A New-England Tale; Or, Sketches of New-England Character and Manners

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Oxford University Press, Sep 28, 1995 - Fiction - 208 pages
The Early American Women Writers series offers rare works of fiction by eighteenth- and nineteenth-century women, each reprinted it its entirety, each with a foreword by General Editor Cathy N. Davidson, who places the novel in a historical and literary perspective. Ranging from serious cautionary tales about moral corruption to amusing and trenchant social satire, these books provide today's reader with a unique window into the earliest American popular fiction and way of life. Written in 1822, A New-England Tale is the first of Catharine Sedgwick's twenty novels in addition to the one hundred short magazine pieces she published in her lifetime. The story of an orphan girl in rural New England and the moral and religious trials she faces as she grows up, this intriguing portrait provides a unique look at the religious and political climate of this crucial period in America's development as a country. Addressing many of the complex religious, political, and philosophical issues of the time, as well as theoretical issues of the woman writer, A New-England Tale is a classic nineteenth-century story of a young woman's moral and material triumphs.

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Page 112 - 11 begin it, — Ding, dong, bell. All. Ding, dong, bell. Bass. So may the outward shows be least themselves : The world is still deceived with ornament. In law, what plea so tainted and corrupt, But, being season'd with a gracious voice, Obscures the show of evil ? In religion, What damned error, but some sober brow Will bless it, and approve it with a text, Hiding the grossness with fair ornament? There is no vice so simple, but assumes Some mark of virtue on his outward parts...
Page 4 - In conformity to the act of Congress of the United States. entitled, " an act for the encouragement of learning, by securing the copies of maps, charts, and books, to the authors and proprietors of such copies, during the time therein mentioned." And also to an act, entitled, " an act, supplementary to an act, entitled, an act for the encouragement of learning, by securing the copies of maps, charts, and books, to the authors and proprietors of such copies, during the times therein mentioned...
Page 146 - But in these cases We still have judgment here ; that we but teach Bloody instructions, which, being taught, return To plague the inventor ; this even-handed justice Commends the ingredients of our poison'd chalice To our own lips.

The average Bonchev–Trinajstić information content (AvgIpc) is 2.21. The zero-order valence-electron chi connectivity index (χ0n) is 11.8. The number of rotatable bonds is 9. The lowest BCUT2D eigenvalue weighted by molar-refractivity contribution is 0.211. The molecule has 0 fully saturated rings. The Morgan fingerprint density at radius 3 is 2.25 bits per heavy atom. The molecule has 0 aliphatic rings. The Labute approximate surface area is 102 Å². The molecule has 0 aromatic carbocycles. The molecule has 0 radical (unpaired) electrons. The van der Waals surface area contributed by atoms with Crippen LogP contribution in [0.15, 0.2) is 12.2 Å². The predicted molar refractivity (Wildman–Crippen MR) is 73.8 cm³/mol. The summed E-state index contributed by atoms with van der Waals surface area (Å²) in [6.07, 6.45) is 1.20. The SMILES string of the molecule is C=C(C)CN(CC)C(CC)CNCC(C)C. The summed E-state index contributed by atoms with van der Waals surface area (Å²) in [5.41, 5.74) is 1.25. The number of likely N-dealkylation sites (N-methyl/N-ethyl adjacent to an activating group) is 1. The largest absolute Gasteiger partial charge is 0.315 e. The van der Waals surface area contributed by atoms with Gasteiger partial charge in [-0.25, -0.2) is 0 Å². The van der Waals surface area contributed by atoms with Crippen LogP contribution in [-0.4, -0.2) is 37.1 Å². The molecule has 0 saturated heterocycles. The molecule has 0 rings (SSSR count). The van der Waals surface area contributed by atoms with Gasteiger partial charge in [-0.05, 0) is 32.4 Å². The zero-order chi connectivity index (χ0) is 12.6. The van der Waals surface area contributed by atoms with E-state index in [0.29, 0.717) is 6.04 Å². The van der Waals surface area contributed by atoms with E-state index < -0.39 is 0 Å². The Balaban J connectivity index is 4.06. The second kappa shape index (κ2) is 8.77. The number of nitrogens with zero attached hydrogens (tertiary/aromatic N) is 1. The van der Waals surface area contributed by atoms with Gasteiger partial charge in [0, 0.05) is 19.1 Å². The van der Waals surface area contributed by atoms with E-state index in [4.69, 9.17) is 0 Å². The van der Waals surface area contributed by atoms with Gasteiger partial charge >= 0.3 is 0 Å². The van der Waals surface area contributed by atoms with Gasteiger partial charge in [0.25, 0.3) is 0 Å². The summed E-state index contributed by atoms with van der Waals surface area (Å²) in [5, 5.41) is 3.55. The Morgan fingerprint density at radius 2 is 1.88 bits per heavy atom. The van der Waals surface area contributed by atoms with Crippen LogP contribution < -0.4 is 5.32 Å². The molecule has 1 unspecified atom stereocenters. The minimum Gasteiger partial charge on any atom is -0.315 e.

Page 17 - Blessed and holy is he that hath part in the first resurrection; on such the second death hath no power, but they shall be priests of God and of Christ, and shall reign with him a thousand years.
Page 4 - IDE, of the said District, hath deposited in this office, the title of a book, the right whereof he claims as proprietor, in the words following, to wit : " Inductive Grammar, designed for beginners. By an Instructer." In conformity to the act of the Congress of the United States...
Page 88 - Tell them, I AM, JEHOVAH said To MOSES; while earth heard in dread, And, smitten to the heart, At once above, beneath, around, All Nature, without voice or sound, Replied, "O LORD, THOU ART.
Page 4 - LANG hae thought, my youthfu' friend, A something to have sent you, Tho' it should serve nae ither end Than just a kind memento ; But how the subject theme may gang, Let time and chance determine ; Perhaps, it may turn out a sang, Perhaps, turn out a sermon.
Page 99 - When the wicked spring as the grass, and when all the workers of iniquity do flourish; it is that they shall be destroyed for ever: 8 But thou, LORD, art most high for evermore. 9 For, lo, thine enemies, O LORD, for, lo, thine enemies shall perish; all the workers of iniquity shall be scattered.
Page 156 - Never," replied Godwin the preacher. "Then I am safe," said the man whose last years had been stained by cruelty and tyranny; "for I am sure I was once in a state of grace.

About the author (1995)

Cathy N. Davidson is Professor of English at Duke University and editor of American Literature. She is co-editor of The Oxford Companion to Women's Writing in the United States and author of Revolution and the Word: The Rise of the Novel in America. Victoria Clements is a professor of English at the College of Southern Maryland and co-editor of Catharine Maria Sedgwick: Critical Perspectives.

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